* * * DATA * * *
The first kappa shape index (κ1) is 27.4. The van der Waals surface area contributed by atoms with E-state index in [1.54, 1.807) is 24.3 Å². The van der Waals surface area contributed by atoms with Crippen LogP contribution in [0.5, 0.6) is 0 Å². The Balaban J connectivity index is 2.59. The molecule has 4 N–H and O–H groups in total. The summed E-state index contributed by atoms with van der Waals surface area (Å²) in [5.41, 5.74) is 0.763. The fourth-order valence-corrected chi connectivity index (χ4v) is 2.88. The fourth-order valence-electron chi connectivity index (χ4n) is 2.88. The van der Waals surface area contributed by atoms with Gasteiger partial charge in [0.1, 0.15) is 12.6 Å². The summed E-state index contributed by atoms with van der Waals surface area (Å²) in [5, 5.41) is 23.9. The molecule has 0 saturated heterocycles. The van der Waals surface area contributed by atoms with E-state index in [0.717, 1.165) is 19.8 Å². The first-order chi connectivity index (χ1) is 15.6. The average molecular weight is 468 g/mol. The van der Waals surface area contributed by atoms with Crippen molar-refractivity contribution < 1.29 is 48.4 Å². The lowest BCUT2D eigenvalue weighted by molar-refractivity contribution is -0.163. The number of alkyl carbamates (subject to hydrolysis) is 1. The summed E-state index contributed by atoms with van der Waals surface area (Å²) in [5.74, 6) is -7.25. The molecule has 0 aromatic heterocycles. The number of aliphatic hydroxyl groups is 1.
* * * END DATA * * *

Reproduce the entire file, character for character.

The first kappa shape index (κ1) is 27.4. The van der Waals surface area contributed by atoms with E-state index in [1.54, 1.807) is 24.3 Å². The van der Waals surface area contributed by atoms with Crippen LogP contribution in [0.5, 0.6) is 0 Å². The Balaban J connectivity index is 2.59. The molecule has 4 N–H and O–H groups in total. The summed E-state index contributed by atoms with van der Waals surface area (Å²) in [5.41, 5.74) is 0.763. The fourth-order valence-corrected chi connectivity index (χ4v) is 2.88. The fourth-order valence-electron chi connectivity index (χ4n) is 2.88. The van der Waals surface area contributed by atoms with Gasteiger partial charge in [0.1, 0.15) is 12.6 Å². The summed E-state index contributed by atoms with van der Waals surface area (Å²) in [5, 5.41) is 23.9. The molecule has 0 saturated heterocycles. The van der Waals surface area contributed by atoms with E-state index in [0.717, 1.165) is 19.8 Å². The first-order chi connectivity index (χ1) is 15.6. The average molecular weight is 468 g/mol. The van der Waals surface area contributed by atoms with Crippen molar-refractivity contribution < 1.29 is 48.4 Å². The lowest BCUT2D eigenvalue weighted by molar-refractivity contribution is -0.163. The number of alkyl carbamates (subject to hydrolysis) is 1. The summed E-state index contributed by atoms with van der Waals surface area (Å²) in [5.74, 6) is -7.25. The molecule has 0 aromatic heterocycles. The number of aliphatic hydroxyl groups is 1.